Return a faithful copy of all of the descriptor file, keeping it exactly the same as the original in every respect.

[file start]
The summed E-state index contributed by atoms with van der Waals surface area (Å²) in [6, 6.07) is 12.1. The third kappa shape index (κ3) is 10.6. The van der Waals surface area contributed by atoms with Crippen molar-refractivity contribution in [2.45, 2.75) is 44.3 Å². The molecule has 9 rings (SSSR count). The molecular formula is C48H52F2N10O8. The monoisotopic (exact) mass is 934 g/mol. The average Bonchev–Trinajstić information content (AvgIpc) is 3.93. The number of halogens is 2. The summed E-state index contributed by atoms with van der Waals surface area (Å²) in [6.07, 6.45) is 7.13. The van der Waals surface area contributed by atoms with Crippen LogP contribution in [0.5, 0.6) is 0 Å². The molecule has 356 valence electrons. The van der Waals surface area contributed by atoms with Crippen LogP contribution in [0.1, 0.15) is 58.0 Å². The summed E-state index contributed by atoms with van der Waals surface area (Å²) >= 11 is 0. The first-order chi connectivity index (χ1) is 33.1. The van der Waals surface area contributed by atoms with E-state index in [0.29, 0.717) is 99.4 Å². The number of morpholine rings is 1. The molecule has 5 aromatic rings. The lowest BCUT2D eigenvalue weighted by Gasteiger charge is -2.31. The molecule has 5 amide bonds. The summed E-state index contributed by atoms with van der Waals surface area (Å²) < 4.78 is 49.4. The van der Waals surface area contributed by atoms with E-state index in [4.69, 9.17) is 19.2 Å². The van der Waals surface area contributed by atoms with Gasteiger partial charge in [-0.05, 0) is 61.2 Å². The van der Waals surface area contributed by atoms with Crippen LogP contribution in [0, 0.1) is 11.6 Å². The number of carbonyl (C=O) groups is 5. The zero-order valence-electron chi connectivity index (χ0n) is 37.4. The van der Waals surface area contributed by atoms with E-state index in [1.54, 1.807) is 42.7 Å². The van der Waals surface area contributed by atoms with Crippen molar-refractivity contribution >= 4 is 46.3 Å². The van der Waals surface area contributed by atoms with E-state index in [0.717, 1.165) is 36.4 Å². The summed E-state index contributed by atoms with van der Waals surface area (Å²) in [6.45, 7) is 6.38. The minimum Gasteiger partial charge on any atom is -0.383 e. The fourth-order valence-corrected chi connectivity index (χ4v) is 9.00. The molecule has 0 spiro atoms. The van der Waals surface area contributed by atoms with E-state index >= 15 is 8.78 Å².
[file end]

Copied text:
The summed E-state index contributed by atoms with van der Waals surface area (Å²) in [6, 6.07) is 12.1. The third kappa shape index (κ3) is 10.6. The van der Waals surface area contributed by atoms with Crippen molar-refractivity contribution in [2.45, 2.75) is 44.3 Å². The molecule has 9 rings (SSSR count). The molecular formula is C48H52F2N10O8. The monoisotopic (exact) mass is 934 g/mol. The average Bonchev–Trinajstić information content (AvgIpc) is 3.93. The number of halogens is 2. The summed E-state index contributed by atoms with van der Waals surface area (Å²) in [6.07, 6.45) is 7.13. The van der Waals surface area contributed by atoms with Crippen LogP contribution in [0.5, 0.6) is 0 Å². The molecule has 356 valence electrons. The van der Waals surface area contributed by atoms with Crippen LogP contribution in [0.1, 0.15) is 58.0 Å². The summed E-state index contributed by atoms with van der Waals surface area (Å²) >= 11 is 0. The first-order chi connectivity index (χ1) is 33.1. The van der Waals surface area contributed by atoms with E-state index in [0.29, 0.717) is 99.4 Å². The number of morpholine rings is 1. The molecule has 5 aromatic rings. The lowest BCUT2D eigenvalue weighted by Gasteiger charge is -2.31. The molecule has 5 amide bonds. The summed E-state index contributed by atoms with van der Waals surface area (Å²) < 4.78 is 49.4. The van der Waals surface area contributed by atoms with E-state index in [4.69, 9.17) is 19.2 Å². The van der Waals surface area contributed by atoms with Gasteiger partial charge in [-0.05, 0) is 61.2 Å². The van der Waals surface area contributed by atoms with Crippen LogP contribution in [0, 0.1) is 11.6 Å². The number of carbonyl (C=O) groups is 5. The zero-order valence-electron chi connectivity index (χ0n) is 37.4. The van der Waals surface area contributed by atoms with E-state index in [1.54, 1.807) is 42.7 Å². The van der Waals surface area contributed by atoms with Crippen molar-refractivity contribution >= 4 is 46.3 Å². The van der Waals surface area contributed by atoms with E-state index in [0.717, 1.165) is 36.4 Å². The summed E-state index contributed by atoms with van der Waals surface area (Å²) in [6.45, 7) is 6.38. The minimum Gasteiger partial charge on any atom is -0.383 e. The fourth-order valence-corrected chi connectivity index (χ4v) is 9.00. The molecule has 0 spiro atoms. The van der Waals surface area contributed by atoms with E-state index >= 15 is 8.78 Å².